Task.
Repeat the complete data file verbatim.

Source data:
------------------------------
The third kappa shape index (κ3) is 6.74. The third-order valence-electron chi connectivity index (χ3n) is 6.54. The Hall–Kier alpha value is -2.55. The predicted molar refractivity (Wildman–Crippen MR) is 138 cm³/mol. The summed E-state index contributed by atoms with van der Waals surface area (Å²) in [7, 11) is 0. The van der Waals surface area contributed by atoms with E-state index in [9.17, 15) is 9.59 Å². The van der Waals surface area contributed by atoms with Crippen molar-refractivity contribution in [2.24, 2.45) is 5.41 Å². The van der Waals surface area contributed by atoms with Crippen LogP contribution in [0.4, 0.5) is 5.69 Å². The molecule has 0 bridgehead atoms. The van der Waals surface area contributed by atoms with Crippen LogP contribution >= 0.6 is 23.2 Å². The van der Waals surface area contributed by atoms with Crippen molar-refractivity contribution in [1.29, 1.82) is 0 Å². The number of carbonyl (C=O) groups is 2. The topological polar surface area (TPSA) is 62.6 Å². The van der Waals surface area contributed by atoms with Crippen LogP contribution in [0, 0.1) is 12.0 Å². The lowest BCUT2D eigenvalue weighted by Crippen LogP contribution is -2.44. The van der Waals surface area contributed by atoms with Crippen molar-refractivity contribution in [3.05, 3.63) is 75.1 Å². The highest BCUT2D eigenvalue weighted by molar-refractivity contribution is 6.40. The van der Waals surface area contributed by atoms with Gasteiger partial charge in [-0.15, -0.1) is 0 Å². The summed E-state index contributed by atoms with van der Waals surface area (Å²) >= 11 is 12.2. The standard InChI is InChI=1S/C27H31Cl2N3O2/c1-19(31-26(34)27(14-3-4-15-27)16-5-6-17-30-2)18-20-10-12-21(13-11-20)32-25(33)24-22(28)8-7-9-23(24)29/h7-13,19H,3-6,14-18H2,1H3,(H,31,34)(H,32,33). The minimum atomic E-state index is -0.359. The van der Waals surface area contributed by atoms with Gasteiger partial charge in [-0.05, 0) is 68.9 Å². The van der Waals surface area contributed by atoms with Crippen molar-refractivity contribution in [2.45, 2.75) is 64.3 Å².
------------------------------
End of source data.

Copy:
The third kappa shape index (κ3) is 6.74. The third-order valence-electron chi connectivity index (χ3n) is 6.54. The Hall–Kier alpha value is -2.55. The predicted molar refractivity (Wildman–Crippen MR) is 138 cm³/mol. The summed E-state index contributed by atoms with van der Waals surface area (Å²) in [7, 11) is 0. The van der Waals surface area contributed by atoms with E-state index in [9.17, 15) is 9.59 Å². The van der Waals surface area contributed by atoms with Crippen molar-refractivity contribution in [2.24, 2.45) is 5.41 Å². The van der Waals surface area contributed by atoms with Crippen LogP contribution in [0.4, 0.5) is 5.69 Å². The molecule has 0 bridgehead atoms. The van der Waals surface area contributed by atoms with Crippen LogP contribution >= 0.6 is 23.2 Å². The van der Waals surface area contributed by atoms with Crippen molar-refractivity contribution in [1.29, 1.82) is 0 Å². The number of carbonyl (C=O) groups is 2. The topological polar surface area (TPSA) is 62.6 Å². The van der Waals surface area contributed by atoms with Crippen LogP contribution in [0, 0.1) is 12.0 Å². The lowest BCUT2D eigenvalue weighted by Crippen LogP contribution is -2.44. The van der Waals surface area contributed by atoms with Crippen molar-refractivity contribution in [3.05, 3.63) is 75.1 Å². The highest BCUT2D eigenvalue weighted by molar-refractivity contribution is 6.40. The van der Waals surface area contributed by atoms with Gasteiger partial charge in [-0.15, -0.1) is 0 Å². The summed E-state index contributed by atoms with van der Waals surface area (Å²) >= 11 is 12.2. The standard InChI is InChI=1S/C27H31Cl2N3O2/c1-19(31-26(34)27(14-3-4-15-27)16-5-6-17-30-2)18-20-10-12-21(13-11-20)32-25(33)24-22(28)8-7-9-23(24)29/h7-13,19H,3-6,14-18H2,1H3,(H,31,34)(H,32,33). The minimum atomic E-state index is -0.359. The van der Waals surface area contributed by atoms with Gasteiger partial charge in [-0.05, 0) is 68.9 Å². The van der Waals surface area contributed by atoms with Crippen molar-refractivity contribution in [2.45, 2.75) is 64.3 Å².